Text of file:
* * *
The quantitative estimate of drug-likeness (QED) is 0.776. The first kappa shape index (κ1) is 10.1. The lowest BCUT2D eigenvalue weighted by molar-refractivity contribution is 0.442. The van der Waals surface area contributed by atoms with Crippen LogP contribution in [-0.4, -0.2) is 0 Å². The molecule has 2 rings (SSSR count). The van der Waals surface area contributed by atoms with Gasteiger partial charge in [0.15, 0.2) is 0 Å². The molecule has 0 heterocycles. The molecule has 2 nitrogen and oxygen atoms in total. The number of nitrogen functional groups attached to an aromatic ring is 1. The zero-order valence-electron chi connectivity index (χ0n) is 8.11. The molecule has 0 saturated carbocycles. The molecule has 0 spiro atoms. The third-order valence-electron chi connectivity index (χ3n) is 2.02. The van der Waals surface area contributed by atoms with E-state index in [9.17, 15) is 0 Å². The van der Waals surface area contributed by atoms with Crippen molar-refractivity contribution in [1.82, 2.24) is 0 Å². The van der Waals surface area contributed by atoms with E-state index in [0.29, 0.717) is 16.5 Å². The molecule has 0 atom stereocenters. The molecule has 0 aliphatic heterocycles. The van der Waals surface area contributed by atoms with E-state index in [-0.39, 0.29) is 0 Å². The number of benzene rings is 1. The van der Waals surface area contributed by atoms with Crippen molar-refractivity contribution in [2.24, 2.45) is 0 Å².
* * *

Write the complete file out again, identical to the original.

The quantitative estimate of drug-likeness (QED) is 0.776. The first kappa shape index (κ1) is 10.1. The lowest BCUT2D eigenvalue weighted by molar-refractivity contribution is 0.442. The van der Waals surface area contributed by atoms with Crippen LogP contribution in [-0.4, -0.2) is 0 Å². The molecule has 2 rings (SSSR count). The van der Waals surface area contributed by atoms with Gasteiger partial charge in [0.15, 0.2) is 0 Å². The molecule has 0 heterocycles. The molecule has 2 nitrogen and oxygen atoms in total. The number of nitrogen functional groups attached to an aromatic ring is 1. The zero-order valence-electron chi connectivity index (χ0n) is 8.11. The molecule has 0 saturated carbocycles. The molecule has 0 spiro atoms. The third-order valence-electron chi connectivity index (χ3n) is 2.02. The van der Waals surface area contributed by atoms with E-state index in [9.17, 15) is 0 Å². The van der Waals surface area contributed by atoms with Crippen molar-refractivity contribution in [1.82, 2.24) is 0 Å². The van der Waals surface area contributed by atoms with E-state index in [0.29, 0.717) is 16.5 Å². The molecule has 0 atom stereocenters. The molecule has 0 aliphatic heterocycles. The van der Waals surface area contributed by atoms with E-state index in [-0.39, 0.29) is 0 Å². The number of benzene rings is 1. The van der Waals surface area contributed by atoms with Crippen molar-refractivity contribution in [2.24, 2.45) is 0 Å².